Recently, I was reading an essay by Tim Bednar at e-church.com. The essay itself was riddled with repetitive ideas and absolutely HIDEOUS grammar, but it was informative and understandable despite the rawness of the writing
Juleann’s recent post about blogging reminded me that I had wanted to post about Tim’s essay. It wasn’t completely related, but I did learn that those email/LJ/myspace surveys (the ones that everyone fills out and only three people read) are only one example of a meme.
According to Merriam Webster Online, the definition of a meme is “an idea, behavior, style, or usage that spreads from person to person within a culture.” Blogging itself could be considered a meme. “I blog because my friends blog.” “I have a myspace profile because my friends do.” You get it… Wikipedia has a more lengthy article about the origin of the term. (I haven’t read it all, but the writer/s seem to think that evangelical Christianity is a meme. Maybe I’ll have to check that our later.) You can read that on your own time, if you are interested in proving what a dork you really are.
Anyway, back to the real point of this post. Tim Bednar’s essay, entitled “We Know More Than Our Pastors,” addresses the way many people of faith (he deals particularly with Christians) have left established forms of religious practice and pursued spiritual growth through other avenues, specifically through blogging and other forms of electronic communication. It’s not that they want to leave their faith behind, they just don’t see their faith in the ceremonies and rituals they have been told represent it. The internet allows these people to find each other and create new worship styles to stimulate their spiritual growth. Community isn’t left behind. In fact, the resulting community is often more genuine, open, and mutually edifying than that found in most traditional churches.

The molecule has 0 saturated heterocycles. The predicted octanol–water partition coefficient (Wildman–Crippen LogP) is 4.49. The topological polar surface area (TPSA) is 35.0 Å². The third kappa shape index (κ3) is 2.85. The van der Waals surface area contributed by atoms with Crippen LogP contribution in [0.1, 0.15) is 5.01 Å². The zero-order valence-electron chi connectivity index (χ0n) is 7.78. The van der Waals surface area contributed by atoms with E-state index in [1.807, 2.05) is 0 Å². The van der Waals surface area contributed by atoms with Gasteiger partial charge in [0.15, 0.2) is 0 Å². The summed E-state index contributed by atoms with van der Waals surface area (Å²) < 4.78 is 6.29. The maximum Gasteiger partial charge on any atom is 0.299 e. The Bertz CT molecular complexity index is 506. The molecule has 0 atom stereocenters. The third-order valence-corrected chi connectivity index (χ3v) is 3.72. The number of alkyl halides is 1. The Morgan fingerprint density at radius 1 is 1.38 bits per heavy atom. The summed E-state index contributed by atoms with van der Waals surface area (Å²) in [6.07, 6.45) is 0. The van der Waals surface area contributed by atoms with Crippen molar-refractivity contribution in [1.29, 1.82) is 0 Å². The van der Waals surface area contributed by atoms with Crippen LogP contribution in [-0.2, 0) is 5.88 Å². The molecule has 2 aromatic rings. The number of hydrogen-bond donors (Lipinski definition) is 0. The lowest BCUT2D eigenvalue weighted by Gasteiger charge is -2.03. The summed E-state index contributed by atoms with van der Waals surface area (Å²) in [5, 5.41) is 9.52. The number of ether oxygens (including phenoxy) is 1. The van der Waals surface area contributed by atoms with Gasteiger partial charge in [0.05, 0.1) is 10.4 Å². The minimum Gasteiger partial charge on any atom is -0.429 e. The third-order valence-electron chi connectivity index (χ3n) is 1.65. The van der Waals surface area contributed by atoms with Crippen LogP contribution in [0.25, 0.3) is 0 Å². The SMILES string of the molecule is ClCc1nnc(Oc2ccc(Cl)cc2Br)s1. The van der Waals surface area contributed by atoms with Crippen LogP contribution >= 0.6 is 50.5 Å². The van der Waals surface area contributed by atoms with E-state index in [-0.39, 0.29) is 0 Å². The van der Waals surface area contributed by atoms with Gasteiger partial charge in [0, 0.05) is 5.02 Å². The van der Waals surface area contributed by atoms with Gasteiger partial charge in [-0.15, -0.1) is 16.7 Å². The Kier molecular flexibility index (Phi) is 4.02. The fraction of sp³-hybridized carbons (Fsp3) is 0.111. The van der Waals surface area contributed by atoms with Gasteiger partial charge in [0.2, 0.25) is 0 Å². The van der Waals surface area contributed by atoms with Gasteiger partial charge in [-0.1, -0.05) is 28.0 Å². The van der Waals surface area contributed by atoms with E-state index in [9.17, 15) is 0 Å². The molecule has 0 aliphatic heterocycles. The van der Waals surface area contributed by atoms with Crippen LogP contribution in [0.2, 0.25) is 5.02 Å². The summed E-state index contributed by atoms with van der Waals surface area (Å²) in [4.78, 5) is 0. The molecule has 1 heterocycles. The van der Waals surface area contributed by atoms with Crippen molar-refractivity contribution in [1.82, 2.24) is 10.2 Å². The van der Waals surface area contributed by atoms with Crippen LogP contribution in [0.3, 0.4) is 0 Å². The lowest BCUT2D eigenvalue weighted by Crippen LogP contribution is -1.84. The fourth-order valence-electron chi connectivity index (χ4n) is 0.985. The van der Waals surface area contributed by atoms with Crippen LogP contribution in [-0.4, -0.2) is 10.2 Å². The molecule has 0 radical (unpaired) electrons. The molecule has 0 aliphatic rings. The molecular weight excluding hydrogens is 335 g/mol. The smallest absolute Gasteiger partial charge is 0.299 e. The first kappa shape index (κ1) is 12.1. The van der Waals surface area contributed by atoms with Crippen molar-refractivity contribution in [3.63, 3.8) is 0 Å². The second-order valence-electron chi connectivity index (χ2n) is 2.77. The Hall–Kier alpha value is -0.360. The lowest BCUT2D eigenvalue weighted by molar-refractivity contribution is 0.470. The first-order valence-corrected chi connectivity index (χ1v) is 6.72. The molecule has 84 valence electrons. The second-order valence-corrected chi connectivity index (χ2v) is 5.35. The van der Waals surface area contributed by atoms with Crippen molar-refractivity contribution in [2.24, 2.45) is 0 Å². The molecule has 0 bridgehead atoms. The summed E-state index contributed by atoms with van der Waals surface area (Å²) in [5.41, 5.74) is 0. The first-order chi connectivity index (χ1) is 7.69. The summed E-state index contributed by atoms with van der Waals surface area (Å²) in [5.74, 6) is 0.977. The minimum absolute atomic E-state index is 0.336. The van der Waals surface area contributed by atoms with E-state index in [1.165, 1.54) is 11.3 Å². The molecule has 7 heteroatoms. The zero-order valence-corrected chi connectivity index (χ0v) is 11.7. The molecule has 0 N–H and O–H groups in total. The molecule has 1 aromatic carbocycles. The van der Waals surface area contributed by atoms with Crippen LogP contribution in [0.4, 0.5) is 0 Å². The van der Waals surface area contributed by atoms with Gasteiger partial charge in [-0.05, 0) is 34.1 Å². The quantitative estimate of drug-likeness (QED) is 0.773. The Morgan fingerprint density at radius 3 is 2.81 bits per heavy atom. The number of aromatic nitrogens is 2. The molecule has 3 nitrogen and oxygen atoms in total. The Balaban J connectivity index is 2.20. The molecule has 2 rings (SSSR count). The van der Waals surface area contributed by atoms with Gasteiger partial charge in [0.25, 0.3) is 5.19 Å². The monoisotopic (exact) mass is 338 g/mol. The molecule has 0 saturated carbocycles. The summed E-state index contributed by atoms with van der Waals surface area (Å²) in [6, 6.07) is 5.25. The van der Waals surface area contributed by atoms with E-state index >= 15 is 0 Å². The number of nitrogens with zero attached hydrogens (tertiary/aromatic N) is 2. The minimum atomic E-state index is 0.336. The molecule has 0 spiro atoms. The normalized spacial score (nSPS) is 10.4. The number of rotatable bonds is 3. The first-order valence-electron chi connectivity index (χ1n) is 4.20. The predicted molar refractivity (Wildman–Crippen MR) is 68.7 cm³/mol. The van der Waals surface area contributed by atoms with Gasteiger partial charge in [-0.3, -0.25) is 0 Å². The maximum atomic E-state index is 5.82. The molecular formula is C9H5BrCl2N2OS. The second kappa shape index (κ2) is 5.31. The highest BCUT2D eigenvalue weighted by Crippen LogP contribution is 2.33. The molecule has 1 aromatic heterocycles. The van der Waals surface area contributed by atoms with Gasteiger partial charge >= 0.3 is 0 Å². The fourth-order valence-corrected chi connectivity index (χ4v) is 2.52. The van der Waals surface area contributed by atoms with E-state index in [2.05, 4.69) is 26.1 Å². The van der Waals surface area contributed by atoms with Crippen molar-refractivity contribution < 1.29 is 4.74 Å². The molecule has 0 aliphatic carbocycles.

The interaction amongst people in the worldwide church, made possible by new technology, is simply incredible. Any question one might have, someone else has talked about it already or you can start a new conversation. We have instant access to people facing the same struggles we are; A worldwide classroom discussion has been established. It’s encouraging to read about the questions, struggles and thoughts of like and unlike-minded people. It helps me to clarify my own thoughts and inspires me to contemplate new ideas.
Tim also points out that, as a body, bloggers have a wealth of knowledge that could never be rivaled by a single pastor or even a pastoral staff. Bloggers may not be the most educated theologians, but they tend to be more in touch with reality. We (I presume to include myself) write about our life experience and how faith works itself out in the real world.
One of these days I’m going to come up with a blog roll that includes some of my favorites. Today is not that day. Thanks for reading to the end!
UPDATE: Ha! Found Nic Hughes talking about Memes.